Magnum is undoubtedly the most famous photography agency in the world. This coop founded in 1947 by three “C” - Capa, Chim, Cartier-Bresson -, and an “R” (George Rodger) made a name for itself in every field, with important reports for Life, Paris Match or Stern. Its members also published books of which we find here the first complete list. From Death in the Making by Robert Capa on the Spanish Civil War (1938) to Libyan Sugar (2016), the report by Michael Christopher Brown on the fall of Kadhafi, one leafs through a mostly macabre world, one in which wars succeed one another – be it Korea, Vietnam with Philip Jones Griffiths, and the Gulf war, etc.; followed by genocides, such as the ones in Cambodia, in Guatemala, and in Rwanda; revolutions, the one in Nicaragua with Susan Meiselas or the Arab spring; and environmental catastrophes like Minamata with Eugene W. Smith. We also look at prisons with Danny Lyon, poverty, famine, and draught. But we also discover very personal impressions on the Mennonite community with Larry Towell, on kitsch with Martin Parr, that of a mythical town like Valparaiso with Sergio Larrain or President Kennedy’s last trip: 8 hours in one of the 22 train cars that transported his coffin, with Paul Fusco.
Magnum Photobook (in English), by Fred Ritchin and Carole Naggar, Phaidon, 272 p., €69.95.

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Lotar is back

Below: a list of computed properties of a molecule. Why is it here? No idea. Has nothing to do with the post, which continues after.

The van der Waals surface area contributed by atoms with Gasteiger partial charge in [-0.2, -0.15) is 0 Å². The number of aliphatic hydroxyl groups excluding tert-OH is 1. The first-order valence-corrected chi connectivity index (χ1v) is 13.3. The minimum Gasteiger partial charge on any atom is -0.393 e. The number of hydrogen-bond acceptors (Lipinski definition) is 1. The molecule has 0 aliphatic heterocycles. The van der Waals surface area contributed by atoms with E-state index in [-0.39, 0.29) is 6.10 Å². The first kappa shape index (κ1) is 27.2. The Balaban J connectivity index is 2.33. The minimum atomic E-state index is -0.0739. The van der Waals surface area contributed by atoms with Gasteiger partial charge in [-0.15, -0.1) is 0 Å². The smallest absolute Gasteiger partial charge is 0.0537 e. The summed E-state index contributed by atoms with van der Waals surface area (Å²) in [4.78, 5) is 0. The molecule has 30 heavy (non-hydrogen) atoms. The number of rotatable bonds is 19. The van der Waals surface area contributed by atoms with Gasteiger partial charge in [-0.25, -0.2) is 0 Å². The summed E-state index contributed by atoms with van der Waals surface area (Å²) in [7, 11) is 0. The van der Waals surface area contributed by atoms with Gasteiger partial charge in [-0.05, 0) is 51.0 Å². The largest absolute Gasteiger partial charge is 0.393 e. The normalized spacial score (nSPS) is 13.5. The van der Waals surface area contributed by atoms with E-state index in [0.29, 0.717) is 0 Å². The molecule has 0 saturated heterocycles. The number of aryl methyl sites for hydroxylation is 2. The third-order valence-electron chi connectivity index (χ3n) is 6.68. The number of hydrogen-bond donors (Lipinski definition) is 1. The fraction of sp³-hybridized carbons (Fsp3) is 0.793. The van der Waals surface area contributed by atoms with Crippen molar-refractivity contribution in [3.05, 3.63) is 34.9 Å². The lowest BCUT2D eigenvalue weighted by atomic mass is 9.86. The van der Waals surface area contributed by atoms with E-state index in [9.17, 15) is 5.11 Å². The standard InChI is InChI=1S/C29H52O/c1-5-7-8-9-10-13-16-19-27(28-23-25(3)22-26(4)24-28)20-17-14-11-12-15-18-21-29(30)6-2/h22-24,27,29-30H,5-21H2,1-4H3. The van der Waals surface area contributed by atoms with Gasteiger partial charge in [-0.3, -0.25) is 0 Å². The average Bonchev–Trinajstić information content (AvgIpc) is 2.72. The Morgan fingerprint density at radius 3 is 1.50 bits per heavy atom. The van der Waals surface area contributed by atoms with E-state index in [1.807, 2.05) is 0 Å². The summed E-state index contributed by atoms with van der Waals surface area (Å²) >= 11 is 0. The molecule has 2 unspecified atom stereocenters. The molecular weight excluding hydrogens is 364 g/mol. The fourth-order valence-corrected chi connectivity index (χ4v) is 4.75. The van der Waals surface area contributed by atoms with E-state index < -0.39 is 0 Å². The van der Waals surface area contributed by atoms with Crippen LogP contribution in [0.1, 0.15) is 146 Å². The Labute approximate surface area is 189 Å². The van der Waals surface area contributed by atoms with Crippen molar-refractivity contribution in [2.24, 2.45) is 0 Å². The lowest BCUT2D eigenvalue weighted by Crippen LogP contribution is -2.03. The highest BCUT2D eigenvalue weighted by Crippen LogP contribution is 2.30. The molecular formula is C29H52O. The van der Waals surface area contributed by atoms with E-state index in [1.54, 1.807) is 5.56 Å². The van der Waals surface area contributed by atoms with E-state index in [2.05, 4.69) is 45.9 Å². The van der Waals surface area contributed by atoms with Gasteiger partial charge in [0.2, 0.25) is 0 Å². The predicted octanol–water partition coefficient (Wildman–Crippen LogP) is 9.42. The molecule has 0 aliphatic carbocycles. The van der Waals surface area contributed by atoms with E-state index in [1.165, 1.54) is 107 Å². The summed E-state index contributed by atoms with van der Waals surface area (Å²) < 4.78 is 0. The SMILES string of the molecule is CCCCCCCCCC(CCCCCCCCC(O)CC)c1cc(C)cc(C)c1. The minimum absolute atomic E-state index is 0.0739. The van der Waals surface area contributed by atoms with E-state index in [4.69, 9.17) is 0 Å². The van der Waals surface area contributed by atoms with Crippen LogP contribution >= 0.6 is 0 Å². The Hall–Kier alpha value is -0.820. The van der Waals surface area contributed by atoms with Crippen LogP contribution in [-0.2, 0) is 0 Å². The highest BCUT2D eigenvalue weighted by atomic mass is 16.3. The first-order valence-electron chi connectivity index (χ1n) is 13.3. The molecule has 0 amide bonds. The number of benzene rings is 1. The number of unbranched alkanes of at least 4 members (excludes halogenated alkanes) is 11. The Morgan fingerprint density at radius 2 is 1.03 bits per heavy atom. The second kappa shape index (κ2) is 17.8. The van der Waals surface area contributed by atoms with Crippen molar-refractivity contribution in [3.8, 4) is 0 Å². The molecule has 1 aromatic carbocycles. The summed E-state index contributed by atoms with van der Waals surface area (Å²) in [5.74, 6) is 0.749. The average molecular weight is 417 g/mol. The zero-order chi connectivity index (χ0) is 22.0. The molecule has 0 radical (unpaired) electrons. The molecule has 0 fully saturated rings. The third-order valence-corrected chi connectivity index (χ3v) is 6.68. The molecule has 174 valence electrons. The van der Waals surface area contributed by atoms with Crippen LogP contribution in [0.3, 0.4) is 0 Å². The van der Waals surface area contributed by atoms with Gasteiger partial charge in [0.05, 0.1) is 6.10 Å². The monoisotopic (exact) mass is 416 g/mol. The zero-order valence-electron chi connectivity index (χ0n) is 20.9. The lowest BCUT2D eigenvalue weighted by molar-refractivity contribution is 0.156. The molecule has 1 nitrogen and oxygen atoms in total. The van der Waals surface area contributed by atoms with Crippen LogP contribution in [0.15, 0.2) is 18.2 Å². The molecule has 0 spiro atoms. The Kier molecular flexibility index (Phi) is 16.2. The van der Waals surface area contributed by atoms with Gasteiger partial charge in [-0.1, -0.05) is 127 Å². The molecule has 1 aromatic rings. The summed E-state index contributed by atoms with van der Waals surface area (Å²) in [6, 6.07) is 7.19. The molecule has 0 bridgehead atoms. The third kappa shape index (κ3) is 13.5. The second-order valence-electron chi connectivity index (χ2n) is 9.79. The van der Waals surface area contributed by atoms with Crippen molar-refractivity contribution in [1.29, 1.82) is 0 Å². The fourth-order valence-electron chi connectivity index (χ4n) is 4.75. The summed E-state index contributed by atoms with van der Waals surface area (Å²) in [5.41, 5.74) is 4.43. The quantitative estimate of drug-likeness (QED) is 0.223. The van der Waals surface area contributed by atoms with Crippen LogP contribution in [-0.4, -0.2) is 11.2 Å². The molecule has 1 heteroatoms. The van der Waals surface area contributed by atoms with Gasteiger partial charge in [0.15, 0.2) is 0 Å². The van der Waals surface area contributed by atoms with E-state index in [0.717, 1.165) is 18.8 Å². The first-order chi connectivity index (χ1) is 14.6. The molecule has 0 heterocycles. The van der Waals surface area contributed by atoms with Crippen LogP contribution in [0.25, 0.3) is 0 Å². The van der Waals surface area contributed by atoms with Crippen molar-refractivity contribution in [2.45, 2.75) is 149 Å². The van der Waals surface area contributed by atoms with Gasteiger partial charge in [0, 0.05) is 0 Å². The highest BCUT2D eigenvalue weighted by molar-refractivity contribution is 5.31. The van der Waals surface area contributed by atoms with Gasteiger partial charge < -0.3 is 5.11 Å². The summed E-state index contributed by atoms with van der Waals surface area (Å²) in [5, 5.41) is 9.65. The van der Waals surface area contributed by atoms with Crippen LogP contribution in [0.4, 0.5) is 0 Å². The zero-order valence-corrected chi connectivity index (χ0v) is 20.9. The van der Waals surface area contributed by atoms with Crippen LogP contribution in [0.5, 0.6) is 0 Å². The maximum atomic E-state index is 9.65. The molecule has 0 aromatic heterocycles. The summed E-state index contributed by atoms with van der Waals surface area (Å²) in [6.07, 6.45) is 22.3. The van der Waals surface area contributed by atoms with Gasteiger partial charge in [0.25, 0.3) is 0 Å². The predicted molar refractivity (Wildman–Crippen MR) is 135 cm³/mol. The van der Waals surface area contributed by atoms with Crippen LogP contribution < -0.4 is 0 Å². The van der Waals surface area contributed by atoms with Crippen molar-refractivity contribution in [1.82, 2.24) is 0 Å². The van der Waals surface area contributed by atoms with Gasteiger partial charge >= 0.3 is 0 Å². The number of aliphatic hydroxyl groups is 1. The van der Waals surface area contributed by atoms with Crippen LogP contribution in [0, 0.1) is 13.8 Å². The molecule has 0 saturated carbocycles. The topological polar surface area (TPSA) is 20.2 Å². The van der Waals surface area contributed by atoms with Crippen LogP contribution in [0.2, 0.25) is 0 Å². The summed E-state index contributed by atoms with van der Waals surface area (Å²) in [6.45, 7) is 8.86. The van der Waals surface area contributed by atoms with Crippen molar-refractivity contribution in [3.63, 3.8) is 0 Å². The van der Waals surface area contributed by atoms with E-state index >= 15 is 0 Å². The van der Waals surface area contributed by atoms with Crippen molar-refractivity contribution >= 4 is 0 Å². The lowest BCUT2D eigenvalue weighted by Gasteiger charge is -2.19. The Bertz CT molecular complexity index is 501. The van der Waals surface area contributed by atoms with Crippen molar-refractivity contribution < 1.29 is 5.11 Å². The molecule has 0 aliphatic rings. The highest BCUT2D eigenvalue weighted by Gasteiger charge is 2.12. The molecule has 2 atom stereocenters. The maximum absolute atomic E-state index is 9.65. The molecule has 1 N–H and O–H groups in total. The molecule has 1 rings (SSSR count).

His admirers keep fond memories of the catalogue of the first retrospective by photographer Eli Lotar (1905-1969) at the Centre Pompidou in 1993-1994. The 112 small format pages have now been replaced by a new edition in a larger format, with 224 pages, exactly the double. This is because over the last twenty years the Centre Pompidou received a new donation from collector Jean-Pierre Marchand, and a thesis by Damarice Amao let us better understand certain aspects of the photographer’s work. Therefore the new catalogue is very useful to complete what we knew well: the slaughter houses in la Villette, the Surrealist images, with complete chapters on his relationship with documentaries, such as the one with Joris Ivens on the polders in the Netherlands and with Buñuel in the Extremadura region in Terre sans pain) and on his portraits (Artaud, Bataille, Georges-Henri Rivière, etc.). The little kid from Bucharest, born in Paris from two Rumanian intellectuals but educated by his grand-mother and back in France only in 1924, without any luggage takes up his original position in the avant-gardes of the period between the two World Wars. His later years were not as productive, except for his relationship with Giacometti (exhibition at the Jeu de paume in Paris until 28 May 2017).